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RISK ASSESSMENT

BSc (hon) Building Construction Management

OUTCOME
Identify The

the differences of risks and hazards

reason or purpose to conduct risk

assessment
Who

should involved or carry out risk

assessment
When The

the risk assessment should be done

process of risk assessment

WHAT IS HAZARD?
the

potential for anything to cause harm.

In a sense, it is an accident waiting to

happen. Such things as moving machinery,


hazardous substances, high levels of noise,

or traffic on a road etc. are hazards.


(Hughes and Ferrett, 2008. pp 71)

WHAT IS HAZARD?

the potential of a substance, activity or process to cause harm. Hazards take many forms including, for example, chemicals, electricity and the use of a ladder. A hazard can be ranked relative to other hazards or to

a possible level of danger(Heating and Ventilating


Contractors Association(HVCA), 2005. pp5)

WHAT IS RISK?

A risk is the likelihood of a substance, activity or process to cause harm. Risk (or, strictly, the level of risk) is also linked to the severity of its consequences. A risk can be reduced and the hazard controlled by good management. (Hughes and Ferrett, 2008. pp 71)

A risk is the likelihood of the harm actually occurring.(HVCA,2005.pp5)

PURPOSE OF RISK ASSESSMENT


an essential part of the planning stage of any health and safety management system to:

Identify the potential hazards in work activities

decide on priorities of different type of risks


Set objectives for eliminating hazards and reducing risks.

make sure that no-one(e.g. employer, employee, third


parties) gets hurt or becomes ill as a result of work activities. comply with legal statutory duty

FORMS OF RISK ASSESSMENT

Quantitative risk assessment

to measure the risk by relating the probability of the risk occurring to the possible severity of the outcome

Risk indicated in numerical value used in situations where a malfunction could be very serious (e.g. aircraft design and maintenance

or the petrochemical industry).

FORMS OF RISK ASSESSMENT

Qualitative Risk assessment:


Measure

based on personal judgement and define in time table Risk indicated in low(months), medium(weeks) and high(days or no actions required)

LEGAL ASPECTS OF RISK ASSESSMENT


Health

and Safety at Work Act

1974 employer employee, contractors, visitors, customers or members of the public.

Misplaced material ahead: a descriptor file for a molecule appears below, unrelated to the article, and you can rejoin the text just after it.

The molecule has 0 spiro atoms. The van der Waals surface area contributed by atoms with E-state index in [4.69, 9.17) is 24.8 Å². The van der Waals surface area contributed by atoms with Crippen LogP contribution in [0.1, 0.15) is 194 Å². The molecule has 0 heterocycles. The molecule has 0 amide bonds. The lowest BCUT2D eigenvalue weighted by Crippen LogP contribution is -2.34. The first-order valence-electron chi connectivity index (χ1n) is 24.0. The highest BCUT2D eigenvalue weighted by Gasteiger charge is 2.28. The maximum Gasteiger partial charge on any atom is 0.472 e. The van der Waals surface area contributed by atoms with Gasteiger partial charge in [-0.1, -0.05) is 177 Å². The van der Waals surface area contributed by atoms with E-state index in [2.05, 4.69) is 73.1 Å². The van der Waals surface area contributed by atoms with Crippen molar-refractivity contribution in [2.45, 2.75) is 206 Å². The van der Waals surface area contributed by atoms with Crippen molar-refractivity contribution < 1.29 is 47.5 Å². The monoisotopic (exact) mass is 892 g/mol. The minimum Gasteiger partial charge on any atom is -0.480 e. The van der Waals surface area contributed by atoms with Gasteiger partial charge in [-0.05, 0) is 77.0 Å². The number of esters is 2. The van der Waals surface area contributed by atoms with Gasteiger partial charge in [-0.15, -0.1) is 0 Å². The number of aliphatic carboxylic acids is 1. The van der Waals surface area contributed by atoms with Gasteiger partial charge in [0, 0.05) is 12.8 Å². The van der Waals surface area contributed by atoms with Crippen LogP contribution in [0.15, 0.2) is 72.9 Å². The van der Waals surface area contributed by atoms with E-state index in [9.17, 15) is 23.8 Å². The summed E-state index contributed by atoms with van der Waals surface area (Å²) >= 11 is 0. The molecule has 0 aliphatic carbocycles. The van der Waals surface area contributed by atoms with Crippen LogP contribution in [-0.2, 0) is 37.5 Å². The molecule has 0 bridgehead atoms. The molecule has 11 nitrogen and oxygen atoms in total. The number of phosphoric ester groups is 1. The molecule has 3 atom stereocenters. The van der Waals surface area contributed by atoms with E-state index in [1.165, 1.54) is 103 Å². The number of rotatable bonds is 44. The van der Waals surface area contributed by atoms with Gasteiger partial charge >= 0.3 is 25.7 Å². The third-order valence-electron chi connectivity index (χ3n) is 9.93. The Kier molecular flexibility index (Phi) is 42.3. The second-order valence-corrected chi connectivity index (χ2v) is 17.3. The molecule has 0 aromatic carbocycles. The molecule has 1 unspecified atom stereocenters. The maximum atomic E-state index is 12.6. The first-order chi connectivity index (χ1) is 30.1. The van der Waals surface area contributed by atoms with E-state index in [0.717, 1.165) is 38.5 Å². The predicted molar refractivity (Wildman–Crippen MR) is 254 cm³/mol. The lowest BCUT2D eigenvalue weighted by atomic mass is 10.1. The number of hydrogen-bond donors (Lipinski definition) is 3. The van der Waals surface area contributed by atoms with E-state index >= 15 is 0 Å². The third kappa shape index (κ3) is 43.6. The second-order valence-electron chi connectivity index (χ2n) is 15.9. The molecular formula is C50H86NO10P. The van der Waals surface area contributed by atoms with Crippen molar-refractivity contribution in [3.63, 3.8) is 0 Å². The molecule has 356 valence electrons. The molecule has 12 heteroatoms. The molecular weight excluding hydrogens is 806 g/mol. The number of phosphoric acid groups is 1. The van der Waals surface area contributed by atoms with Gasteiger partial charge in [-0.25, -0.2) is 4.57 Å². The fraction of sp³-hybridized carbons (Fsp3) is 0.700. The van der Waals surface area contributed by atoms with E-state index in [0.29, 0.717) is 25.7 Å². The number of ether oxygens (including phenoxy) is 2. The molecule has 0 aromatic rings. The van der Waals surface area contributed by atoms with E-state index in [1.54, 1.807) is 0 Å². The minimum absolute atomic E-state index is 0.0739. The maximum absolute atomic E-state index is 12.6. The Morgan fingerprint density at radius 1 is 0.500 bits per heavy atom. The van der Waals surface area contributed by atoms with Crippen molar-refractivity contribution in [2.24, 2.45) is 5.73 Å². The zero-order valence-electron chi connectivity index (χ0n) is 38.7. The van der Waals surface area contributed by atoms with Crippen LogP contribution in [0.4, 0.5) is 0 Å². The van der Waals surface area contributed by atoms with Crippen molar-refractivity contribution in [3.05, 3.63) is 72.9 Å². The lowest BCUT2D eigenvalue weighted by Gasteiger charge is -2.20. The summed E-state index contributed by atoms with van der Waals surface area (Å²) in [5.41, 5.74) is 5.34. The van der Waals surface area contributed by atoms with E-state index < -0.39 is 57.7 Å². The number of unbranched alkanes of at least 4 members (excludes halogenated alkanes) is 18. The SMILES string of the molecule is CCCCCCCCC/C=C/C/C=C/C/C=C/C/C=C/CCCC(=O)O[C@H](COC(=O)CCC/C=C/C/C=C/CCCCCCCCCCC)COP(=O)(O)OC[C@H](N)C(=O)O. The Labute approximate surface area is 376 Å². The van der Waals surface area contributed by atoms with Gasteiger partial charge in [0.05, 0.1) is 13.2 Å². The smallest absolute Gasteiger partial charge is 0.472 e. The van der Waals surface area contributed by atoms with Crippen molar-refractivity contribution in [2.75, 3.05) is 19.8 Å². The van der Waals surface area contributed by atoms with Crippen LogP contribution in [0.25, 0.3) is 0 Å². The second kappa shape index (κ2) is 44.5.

A SUITABLE AND SUFFICIENT RISK ASSESSMENT SHOULD:

identify the significant risks and ignore the trivial ones. identify and prioritise the measures required to comply with any relevant statutory provisions remain appropriate to the nature of the work and valid over a reasonable period of time. identify the risk arising or in connection with the work. The level of detail should be proportionate to the risk.

LEGAL ASPECTS OF RISK ASSESSMENT


Other regulation act required to carry out risk assessment: Electricity at Work Regulations Noise at Work Regulations

Manual Handling Operations Regulations


Health and Safety (Display Screen Equipment) Regulations Personal Protective Equipment at Work Regulations Confined Space Regulations Control of Substances Hazardous to Health Regulations.

WHO HAS TO ASSESS THE RISKS?

Normally, employers and self-employed people are responsible for assessing the risks.

Except for self-employed person who under the Display Screen Regulations; they don't have to undertake an analysis of workstations.

The employer no need to carry the work physically


by himself as he can employ a qualified person to

access the risks(e.g. Health and Safety Officer).

WHEN TO ASSESS?

Before begin any new work. Or; carry out in certain stage (e.g. Noise at Work Regulations, when noise of workplace is at or exceeds a certain level ) When task change; equipment, timing, location, person when review on regular basis is require

PROCEDURE OF RISK ASSESSMENT

The process of risk assessment can be divided by five steps: 1. Divide your work into manageable categories 2. Look for the hazards 3. Evaluate the risks 4. Prepare a plan for controlling the risks 5. Review and revise the assessment

OVERVIEW OF RISK ASSESSMENT PROCESS